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Concerns Over Majlis JCPOA Bill Conveyed to Guardians Council

Concerns Over Majlis JCPOA Bill Conveyed to Guardians Council Concerns Over Majlis JCPOA Bill Conveyed to Guardians Council

The government on Wednesday wrote a letter to the Guardians Council about its concerns over a parliamentary bill on countering sanctions, which requires Iran to curb cooperation with the United Nations nuclear watchdog.    
The letter was prepared by First Vice President Es’haq Jahangiri following discussions in the Cabinet on Wednesday and expresses the administration’s opposition and arguments to the attention of the council, which is in charge of verifying any legislation passed by the parliament, IRNA reported.
Speaking on the sidelines of the Cabinet meeting, Jahangiri explained that the Joint Comprehensive Plan of Action, the formal name of the nuclear deal, is among Iran’s major national security issues and should be managed by one authority. 
“Management of the nuclear issue has been assigned to the Supreme National Security Council … The parliament’s dealing with this subject is not in the country’s interest in our opinion,” he said. 
He noted that the directives of the council are peremptory after having been approved by the Leader of Islamic Revolution Ayatollah Seyyed Ali Khamenei.  
Majlis has prepared a nine-article bill on a strategic action plan to counter the sanctions, which requires the government to take certain nuclear measures.
The sanctions have been reimposed by United States as part of a maximum pressure campaign since 2018 when it withdrew from the 2015 nuclear deal. Iran has so far responded by scaling down its commitments until the remaining parties can ensure its full enjoyment of JCPOA’s promised benefits.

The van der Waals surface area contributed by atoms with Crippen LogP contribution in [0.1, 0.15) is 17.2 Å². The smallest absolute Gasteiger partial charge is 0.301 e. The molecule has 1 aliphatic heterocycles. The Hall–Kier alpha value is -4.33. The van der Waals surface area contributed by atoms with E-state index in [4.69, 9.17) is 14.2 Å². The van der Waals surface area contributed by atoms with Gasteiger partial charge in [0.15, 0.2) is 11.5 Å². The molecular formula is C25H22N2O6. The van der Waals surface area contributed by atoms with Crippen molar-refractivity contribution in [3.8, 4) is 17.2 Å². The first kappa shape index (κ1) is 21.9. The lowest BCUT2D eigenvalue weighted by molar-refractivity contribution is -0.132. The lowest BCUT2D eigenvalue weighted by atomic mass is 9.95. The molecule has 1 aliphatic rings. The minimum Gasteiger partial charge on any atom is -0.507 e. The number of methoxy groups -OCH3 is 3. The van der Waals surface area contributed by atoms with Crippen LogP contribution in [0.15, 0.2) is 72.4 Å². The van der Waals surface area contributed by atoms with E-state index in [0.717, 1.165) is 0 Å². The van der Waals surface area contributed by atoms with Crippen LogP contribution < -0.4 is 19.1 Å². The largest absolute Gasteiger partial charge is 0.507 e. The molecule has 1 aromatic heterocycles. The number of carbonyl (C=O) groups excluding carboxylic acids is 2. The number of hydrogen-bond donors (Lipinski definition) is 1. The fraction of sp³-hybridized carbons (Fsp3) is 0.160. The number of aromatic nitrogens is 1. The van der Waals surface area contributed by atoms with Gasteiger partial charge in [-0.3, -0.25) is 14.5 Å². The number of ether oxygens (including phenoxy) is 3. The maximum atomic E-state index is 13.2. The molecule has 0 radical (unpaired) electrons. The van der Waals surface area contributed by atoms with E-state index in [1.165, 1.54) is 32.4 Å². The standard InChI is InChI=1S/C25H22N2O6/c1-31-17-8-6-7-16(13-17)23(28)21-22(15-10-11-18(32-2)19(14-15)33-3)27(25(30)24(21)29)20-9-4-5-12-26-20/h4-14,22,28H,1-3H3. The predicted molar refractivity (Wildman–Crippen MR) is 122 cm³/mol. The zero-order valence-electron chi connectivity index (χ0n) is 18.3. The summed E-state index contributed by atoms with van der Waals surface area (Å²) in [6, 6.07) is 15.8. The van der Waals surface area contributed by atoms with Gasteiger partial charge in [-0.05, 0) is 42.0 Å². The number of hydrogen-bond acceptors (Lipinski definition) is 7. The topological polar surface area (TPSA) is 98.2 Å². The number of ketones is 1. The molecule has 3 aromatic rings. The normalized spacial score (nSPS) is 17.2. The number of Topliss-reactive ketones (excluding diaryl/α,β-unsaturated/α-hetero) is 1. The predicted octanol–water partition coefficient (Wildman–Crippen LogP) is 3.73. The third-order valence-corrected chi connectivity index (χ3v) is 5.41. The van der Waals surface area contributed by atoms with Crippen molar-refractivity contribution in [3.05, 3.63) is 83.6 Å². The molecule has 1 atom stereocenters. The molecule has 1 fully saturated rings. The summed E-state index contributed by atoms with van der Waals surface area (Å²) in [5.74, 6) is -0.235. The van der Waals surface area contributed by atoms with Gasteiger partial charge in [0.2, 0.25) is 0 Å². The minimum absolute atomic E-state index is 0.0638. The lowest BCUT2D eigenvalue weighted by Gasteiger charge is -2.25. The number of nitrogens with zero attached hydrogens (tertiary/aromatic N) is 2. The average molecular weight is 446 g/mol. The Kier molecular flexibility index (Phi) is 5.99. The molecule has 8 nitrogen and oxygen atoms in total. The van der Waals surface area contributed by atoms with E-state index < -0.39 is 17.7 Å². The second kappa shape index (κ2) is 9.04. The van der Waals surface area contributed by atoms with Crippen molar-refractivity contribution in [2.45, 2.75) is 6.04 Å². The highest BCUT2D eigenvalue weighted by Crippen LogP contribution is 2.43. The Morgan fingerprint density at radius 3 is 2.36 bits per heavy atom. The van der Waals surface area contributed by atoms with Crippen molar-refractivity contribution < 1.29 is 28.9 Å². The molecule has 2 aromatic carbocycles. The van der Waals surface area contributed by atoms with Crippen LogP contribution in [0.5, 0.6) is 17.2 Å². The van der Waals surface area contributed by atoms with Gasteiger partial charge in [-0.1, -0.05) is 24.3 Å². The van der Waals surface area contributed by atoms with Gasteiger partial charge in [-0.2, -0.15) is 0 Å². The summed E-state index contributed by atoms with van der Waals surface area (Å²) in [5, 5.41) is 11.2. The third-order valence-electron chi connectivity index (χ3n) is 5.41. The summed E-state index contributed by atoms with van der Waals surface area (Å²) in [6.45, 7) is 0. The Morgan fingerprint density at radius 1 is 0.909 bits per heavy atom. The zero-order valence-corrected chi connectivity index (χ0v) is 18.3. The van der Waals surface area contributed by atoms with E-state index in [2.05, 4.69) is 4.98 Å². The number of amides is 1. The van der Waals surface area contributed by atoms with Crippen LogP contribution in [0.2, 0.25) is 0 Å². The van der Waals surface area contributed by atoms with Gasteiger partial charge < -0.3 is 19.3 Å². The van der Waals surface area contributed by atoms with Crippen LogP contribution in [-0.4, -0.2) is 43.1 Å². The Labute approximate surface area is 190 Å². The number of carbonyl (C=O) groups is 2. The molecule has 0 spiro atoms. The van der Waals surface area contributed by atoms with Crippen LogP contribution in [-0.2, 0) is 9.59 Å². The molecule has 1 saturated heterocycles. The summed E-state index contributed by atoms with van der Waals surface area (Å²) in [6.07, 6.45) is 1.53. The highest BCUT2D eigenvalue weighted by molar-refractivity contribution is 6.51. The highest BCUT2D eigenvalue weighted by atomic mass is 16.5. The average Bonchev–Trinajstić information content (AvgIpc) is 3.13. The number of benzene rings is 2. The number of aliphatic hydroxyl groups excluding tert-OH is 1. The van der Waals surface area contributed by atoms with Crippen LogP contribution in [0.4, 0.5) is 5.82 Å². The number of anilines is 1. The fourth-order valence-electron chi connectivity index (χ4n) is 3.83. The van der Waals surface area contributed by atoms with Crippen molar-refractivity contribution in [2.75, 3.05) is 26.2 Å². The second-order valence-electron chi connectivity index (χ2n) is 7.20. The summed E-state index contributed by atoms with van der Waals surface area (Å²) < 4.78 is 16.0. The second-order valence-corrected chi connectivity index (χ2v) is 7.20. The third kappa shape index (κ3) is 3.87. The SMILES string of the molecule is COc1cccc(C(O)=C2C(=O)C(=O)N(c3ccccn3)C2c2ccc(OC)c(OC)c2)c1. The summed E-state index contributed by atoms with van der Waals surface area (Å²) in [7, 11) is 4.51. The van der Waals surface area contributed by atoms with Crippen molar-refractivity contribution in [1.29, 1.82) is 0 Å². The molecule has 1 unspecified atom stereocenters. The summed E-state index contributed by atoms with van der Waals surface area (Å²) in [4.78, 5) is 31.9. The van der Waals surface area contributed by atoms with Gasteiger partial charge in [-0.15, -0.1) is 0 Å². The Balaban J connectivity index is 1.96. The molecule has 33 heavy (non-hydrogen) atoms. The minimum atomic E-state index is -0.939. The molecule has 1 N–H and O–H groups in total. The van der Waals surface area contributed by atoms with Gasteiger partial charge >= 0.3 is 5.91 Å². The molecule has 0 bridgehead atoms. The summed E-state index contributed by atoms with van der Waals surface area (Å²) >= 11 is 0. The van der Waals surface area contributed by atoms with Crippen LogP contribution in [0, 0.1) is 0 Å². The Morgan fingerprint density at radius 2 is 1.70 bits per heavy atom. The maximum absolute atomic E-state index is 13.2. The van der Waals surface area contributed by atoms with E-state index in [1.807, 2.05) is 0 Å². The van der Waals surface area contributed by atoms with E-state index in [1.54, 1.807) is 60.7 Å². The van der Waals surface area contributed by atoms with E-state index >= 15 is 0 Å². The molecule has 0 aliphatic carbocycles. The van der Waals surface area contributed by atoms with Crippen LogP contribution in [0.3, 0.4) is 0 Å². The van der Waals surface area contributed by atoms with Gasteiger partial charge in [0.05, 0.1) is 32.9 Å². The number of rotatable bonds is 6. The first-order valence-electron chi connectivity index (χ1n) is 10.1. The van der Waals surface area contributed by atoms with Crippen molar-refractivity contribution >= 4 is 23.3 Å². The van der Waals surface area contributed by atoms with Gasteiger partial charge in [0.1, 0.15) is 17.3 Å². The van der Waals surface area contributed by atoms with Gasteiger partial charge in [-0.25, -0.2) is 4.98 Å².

The bill, however, requires the administration to suspend more commitments under the deal and curtail the country’s cooperation with the International Atomic Energy Agency. 

 

 

Harmful for Diplomatic Efforts 

Lawmakers on Tuesday approved the outlines of the plan plus two of its articles, including a controversial one that urges the cessation of adherence with the Additional Protocol to Iran’s Comprehensive Safeguards Agreement with IAEA, if the European parties to JCPOA fail to ensure Iran’s interests within a month of the law’s adoption. 
The plan was passed with a high urgency following the assassination of Iran’s top nuclear scientist, Mohsen Fakhrizadeh, on Friday, which Iran blames on Israel. 
“Now that the maximum pressure strategy has reached a deadlock, we should not change our nuclear [policies],” Jahangiri said, citing the US failure to achieve any of its objectives under pressure. 
President Hassan Rouhani also said during the Cabinet meeting that his administration is opposed to the directive and believes it is “harmful to the process of diplomatic efforts”. 
Jahangiri emphasized that while lawmaking is a duty of the parliament, its implementation is the right of the government. 
“The Majlis should not interfere in executive affairs,” he said, saying the president, the Foreign Ministry and the Atomic Energy Organization of Iran have legal mandates as part of the executive branch of power.
Jahangiri said the vice president for legal affairs has also prepared a report on the bill’s shortcomings. 
It points out that the plan entails a financial burden and interferes with the affairs of executive branch and the Supreme Council for National Security.    
The report also underlines the fact that an issue of high national security cannot be addressed emotionally and hastily, and needs careful consideration. 
 

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